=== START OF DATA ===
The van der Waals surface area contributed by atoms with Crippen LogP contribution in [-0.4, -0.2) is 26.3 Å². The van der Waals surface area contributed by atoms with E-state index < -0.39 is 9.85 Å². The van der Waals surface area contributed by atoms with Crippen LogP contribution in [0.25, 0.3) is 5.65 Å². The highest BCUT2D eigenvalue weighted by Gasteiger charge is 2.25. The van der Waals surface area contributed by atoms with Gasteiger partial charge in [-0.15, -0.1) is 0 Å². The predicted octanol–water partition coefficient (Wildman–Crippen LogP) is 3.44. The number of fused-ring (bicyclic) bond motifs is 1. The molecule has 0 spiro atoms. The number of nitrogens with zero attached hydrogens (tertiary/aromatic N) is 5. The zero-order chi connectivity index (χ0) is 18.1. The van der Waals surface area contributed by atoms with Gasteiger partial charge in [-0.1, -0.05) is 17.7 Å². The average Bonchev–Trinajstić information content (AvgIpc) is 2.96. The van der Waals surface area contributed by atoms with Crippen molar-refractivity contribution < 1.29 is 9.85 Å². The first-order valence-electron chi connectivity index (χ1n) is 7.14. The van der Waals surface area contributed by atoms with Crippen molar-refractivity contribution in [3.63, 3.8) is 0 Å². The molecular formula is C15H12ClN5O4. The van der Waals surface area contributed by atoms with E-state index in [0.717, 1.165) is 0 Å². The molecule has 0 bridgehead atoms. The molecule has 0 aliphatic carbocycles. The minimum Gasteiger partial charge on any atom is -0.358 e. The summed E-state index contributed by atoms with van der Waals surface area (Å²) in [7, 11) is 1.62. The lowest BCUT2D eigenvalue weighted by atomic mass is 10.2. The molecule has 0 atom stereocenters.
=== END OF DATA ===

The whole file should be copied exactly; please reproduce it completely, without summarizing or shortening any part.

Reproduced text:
The van der Waals surface area contributed by atoms with Crippen LogP contribution in [-0.4, -0.2) is 26.3 Å². The van der Waals surface area contributed by atoms with E-state index < -0.39 is 9.85 Å². The van der Waals surface area contributed by atoms with Crippen LogP contribution in [0.25, 0.3) is 5.65 Å². The highest BCUT2D eigenvalue weighted by Gasteiger charge is 2.25. The van der Waals surface area contributed by atoms with Gasteiger partial charge in [-0.15, -0.1) is 0 Å². The predicted octanol–water partition coefficient (Wildman–Crippen LogP) is 3.44. The number of fused-ring (bicyclic) bond motifs is 1. The molecule has 0 spiro atoms. The number of nitrogens with zero attached hydrogens (tertiary/aromatic N) is 5. The zero-order chi connectivity index (χ0) is 18.1. The van der Waals surface area contributed by atoms with Gasteiger partial charge in [-0.1, -0.05) is 17.7 Å². The average Bonchev–Trinajstić information content (AvgIpc) is 2.96. The van der Waals surface area contributed by atoms with Crippen molar-refractivity contribution < 1.29 is 9.85 Å². The first-order valence-electron chi connectivity index (χ1n) is 7.14. The van der Waals surface area contributed by atoms with Crippen molar-refractivity contribution in [3.63, 3.8) is 0 Å². The molecular formula is C15H12ClN5O4. The van der Waals surface area contributed by atoms with E-state index in [0.717, 1.165) is 0 Å². The molecule has 0 bridgehead atoms. The molecule has 0 aliphatic carbocycles. The minimum Gasteiger partial charge on any atom is -0.358 e. The summed E-state index contributed by atoms with van der Waals surface area (Å²) in [7, 11) is 1.62. The lowest BCUT2D eigenvalue weighted by atomic mass is 10.2. The molecule has 0 atom stereocenters.